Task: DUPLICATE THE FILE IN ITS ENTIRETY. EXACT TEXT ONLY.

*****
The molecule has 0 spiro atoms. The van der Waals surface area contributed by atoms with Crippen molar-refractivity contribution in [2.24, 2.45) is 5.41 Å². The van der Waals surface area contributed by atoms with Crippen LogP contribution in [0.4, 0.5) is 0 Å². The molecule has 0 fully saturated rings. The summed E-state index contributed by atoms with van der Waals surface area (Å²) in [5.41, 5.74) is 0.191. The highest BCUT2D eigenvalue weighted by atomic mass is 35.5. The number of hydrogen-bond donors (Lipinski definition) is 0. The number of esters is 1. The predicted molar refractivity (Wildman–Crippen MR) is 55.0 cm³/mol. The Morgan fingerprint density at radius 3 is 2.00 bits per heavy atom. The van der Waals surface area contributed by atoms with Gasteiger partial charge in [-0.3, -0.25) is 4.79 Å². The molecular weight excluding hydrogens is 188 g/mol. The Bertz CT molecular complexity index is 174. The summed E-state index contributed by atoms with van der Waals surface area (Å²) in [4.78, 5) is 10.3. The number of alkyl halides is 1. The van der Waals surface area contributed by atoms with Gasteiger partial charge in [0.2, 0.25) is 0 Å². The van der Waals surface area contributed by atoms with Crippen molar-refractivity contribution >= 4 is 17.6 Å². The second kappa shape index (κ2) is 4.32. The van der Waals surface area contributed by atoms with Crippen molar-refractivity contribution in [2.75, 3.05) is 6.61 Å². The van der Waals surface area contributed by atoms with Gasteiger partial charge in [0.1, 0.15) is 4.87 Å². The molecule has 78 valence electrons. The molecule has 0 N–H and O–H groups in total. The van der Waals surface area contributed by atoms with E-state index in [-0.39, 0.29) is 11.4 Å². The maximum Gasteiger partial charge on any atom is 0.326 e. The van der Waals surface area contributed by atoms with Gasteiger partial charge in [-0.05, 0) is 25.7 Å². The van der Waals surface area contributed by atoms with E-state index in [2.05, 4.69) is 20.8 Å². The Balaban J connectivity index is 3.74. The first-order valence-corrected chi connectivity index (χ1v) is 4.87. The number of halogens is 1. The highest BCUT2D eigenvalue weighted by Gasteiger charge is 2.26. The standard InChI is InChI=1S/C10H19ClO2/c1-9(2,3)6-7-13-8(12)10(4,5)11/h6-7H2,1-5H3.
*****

The molecule has 0 spiro atoms. The van der Waals surface area contributed by atoms with Crippen molar-refractivity contribution in [2.24, 2.45) is 5.41 Å². The van der Waals surface area contributed by atoms with Crippen LogP contribution in [0.4, 0.5) is 0 Å². The molecule has 0 fully saturated rings. The summed E-state index contributed by atoms with van der Waals surface area (Å²) in [5.41, 5.74) is 0.191. The highest BCUT2D eigenvalue weighted by atomic mass is 35.5. The number of hydrogen-bond donors (Lipinski definition) is 0. The number of esters is 1. The predicted molar refractivity (Wildman–Crippen MR) is 55.0 cm³/mol. The Morgan fingerprint density at radius 3 is 2.00 bits per heavy atom. The van der Waals surface area contributed by atoms with Gasteiger partial charge in [-0.3, -0.25) is 4.79 Å². The molecular weight excluding hydrogens is 188 g/mol. The Bertz CT molecular complexity index is 174. The summed E-state index contributed by atoms with van der Waals surface area (Å²) in [4.78, 5) is 10.3. The number of alkyl halides is 1. The van der Waals surface area contributed by atoms with Gasteiger partial charge in [0.2, 0.25) is 0 Å². The van der Waals surface area contributed by atoms with Crippen molar-refractivity contribution >= 4 is 17.6 Å². The second kappa shape index (κ2) is 4.32. The van der Waals surface area contributed by atoms with Crippen molar-refractivity contribution in [2.75, 3.05) is 6.61 Å². The van der Waals surface area contributed by atoms with Gasteiger partial charge in [0.1, 0.15) is 4.87 Å². The molecule has 78 valence electrons. The molecule has 0 N–H and O–H groups in total. The van der Waals surface area contributed by atoms with E-state index in [-0.39, 0.29) is 11.4 Å². The maximum Gasteiger partial charge on any atom is 0.326 e. The van der Waals surface area contributed by atoms with Gasteiger partial charge in [-0.05, 0) is 25.7 Å². The van der Waals surface area contributed by atoms with E-state index in [2.05, 4.69) is 20.8 Å². The Balaban J connectivity index is 3.74. The first-order valence-corrected chi connectivity index (χ1v) is 4.87. The number of halogens is 1. The highest BCUT2D eigenvalue weighted by Gasteiger charge is 2.26. The standard InChI is InChI=1S/C10H19ClO2/c1-9(2,3)6-7-13-8(12)10(4,5)11/h6-7H2,1-5H3.